“Light” and “Dark” are really only relative terms, especially in a scientific sense. Visible light is only a very small portion of the electromagnetic spectrum. Over the years scientists have discovered many phenomena that reside on the same range of wavelengths, many of which the average person now uses every day. Above the visible spectrum, in shorter wavelengths, are ultraviolet, x-rays and radioactive gamma rays. Below, the longer waves, are infrared, microwaves, and radio waves. Even brainwaves and sound are the same type of phenomena on different frequencies.
So why do we use “light” as a symbol of goodness, and “dark” as evil and negativity. In fact, to be completely in the light, with no darkness, would not only be blinding, but would be painful to the eye, probably conditions required for that would be so hot as to burn you to a crisp. We need shadow, we need deeper shades of color, we need blackness, we need ultraviolet and infrared and brainwaves and gamma rays and all the intricacies of our universe, physical and spiritual, in balance and in connection, working together. Nothing in the world is literally black and white, so why should our faith be so over-simplified?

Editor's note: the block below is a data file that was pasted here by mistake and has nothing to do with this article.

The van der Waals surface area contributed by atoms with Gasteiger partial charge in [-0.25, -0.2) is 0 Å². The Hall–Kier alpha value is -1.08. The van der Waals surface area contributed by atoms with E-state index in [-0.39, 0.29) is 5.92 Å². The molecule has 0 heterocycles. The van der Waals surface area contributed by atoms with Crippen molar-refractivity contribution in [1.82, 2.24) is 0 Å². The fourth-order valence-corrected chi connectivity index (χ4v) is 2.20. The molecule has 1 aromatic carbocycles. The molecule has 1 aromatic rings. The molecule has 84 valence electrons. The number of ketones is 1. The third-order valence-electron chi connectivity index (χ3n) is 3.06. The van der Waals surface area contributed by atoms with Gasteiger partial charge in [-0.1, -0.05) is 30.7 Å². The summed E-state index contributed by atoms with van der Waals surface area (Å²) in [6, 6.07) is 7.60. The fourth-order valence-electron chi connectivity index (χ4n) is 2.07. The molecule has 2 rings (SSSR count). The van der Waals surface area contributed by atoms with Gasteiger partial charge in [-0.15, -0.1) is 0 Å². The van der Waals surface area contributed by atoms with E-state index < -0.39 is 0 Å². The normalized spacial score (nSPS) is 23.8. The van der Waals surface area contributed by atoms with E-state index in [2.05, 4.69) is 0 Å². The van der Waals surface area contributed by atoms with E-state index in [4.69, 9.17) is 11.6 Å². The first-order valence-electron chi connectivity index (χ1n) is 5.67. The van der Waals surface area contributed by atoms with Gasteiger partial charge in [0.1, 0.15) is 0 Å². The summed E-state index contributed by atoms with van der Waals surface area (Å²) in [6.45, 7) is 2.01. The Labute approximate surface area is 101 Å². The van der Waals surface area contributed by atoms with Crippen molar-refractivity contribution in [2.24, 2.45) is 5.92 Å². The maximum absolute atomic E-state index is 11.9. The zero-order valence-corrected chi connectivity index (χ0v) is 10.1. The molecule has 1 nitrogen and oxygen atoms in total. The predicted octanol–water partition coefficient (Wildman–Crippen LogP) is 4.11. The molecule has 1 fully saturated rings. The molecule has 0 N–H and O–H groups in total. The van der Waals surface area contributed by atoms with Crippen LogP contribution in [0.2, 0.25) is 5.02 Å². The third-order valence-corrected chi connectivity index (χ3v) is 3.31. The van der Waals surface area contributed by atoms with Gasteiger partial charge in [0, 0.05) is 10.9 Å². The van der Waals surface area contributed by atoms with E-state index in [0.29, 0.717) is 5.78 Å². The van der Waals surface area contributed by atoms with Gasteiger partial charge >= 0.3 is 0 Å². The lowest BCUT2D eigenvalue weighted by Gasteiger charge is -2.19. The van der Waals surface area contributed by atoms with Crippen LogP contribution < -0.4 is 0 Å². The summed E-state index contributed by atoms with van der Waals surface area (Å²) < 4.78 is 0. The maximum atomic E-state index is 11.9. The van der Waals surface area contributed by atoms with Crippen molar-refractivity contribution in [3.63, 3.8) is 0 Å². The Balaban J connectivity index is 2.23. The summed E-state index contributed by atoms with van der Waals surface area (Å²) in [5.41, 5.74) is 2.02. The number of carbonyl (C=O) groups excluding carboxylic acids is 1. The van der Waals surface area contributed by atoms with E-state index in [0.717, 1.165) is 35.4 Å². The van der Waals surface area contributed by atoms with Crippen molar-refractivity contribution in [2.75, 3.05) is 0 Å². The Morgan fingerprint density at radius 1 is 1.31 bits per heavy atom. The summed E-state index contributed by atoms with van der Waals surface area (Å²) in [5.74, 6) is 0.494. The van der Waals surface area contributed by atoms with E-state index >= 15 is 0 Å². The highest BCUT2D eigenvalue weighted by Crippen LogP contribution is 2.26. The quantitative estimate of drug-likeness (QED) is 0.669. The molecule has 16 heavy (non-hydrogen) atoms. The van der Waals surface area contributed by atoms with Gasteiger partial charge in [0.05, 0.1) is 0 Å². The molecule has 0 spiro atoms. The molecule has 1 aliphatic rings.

Waves outside the visible spectrum are used for such a variety of purposes. There are countless medical uses from common x-ray imaging to muscle strain and cancer treatments. We explore the vastness of space and the mysteries at the molecular level. They’re used to cook and preserve food, to find weaknesses in our houses and improve them, as protective detection in burglar alarms and police equipment. And new research is being done every day: for instance, scientists are trying to determine how different frequencies affect the way the brain works and possibly improve conditions such as clinical depression, or even more minor conditions like sleep deprivation.
What we commonly think of as “light” is a limited way of thinking. If we used only the visible forms of light scientifically, if those other wavelengths had never been discovered and utilized, we would still be, as it were, in the Dark Ages*. So by limiting one’s spiritual path to what is largely accepted by society or what is demarcated in one particular book or faith, one would not be exploring and expanding one’s knowledge of one’s inner self and the spiritual world. It would hamper one’s ability to reach Harmony with the Universe and achieve actualization of the True Self.
*This particular phrase doesn’t fit into my Higher Dark symbolism and Dark metaphor. While I adore medieval fantasy and myth about wizards and knights, the actual time-period was dangerous and uncouth for the most part. But I still like my little joke.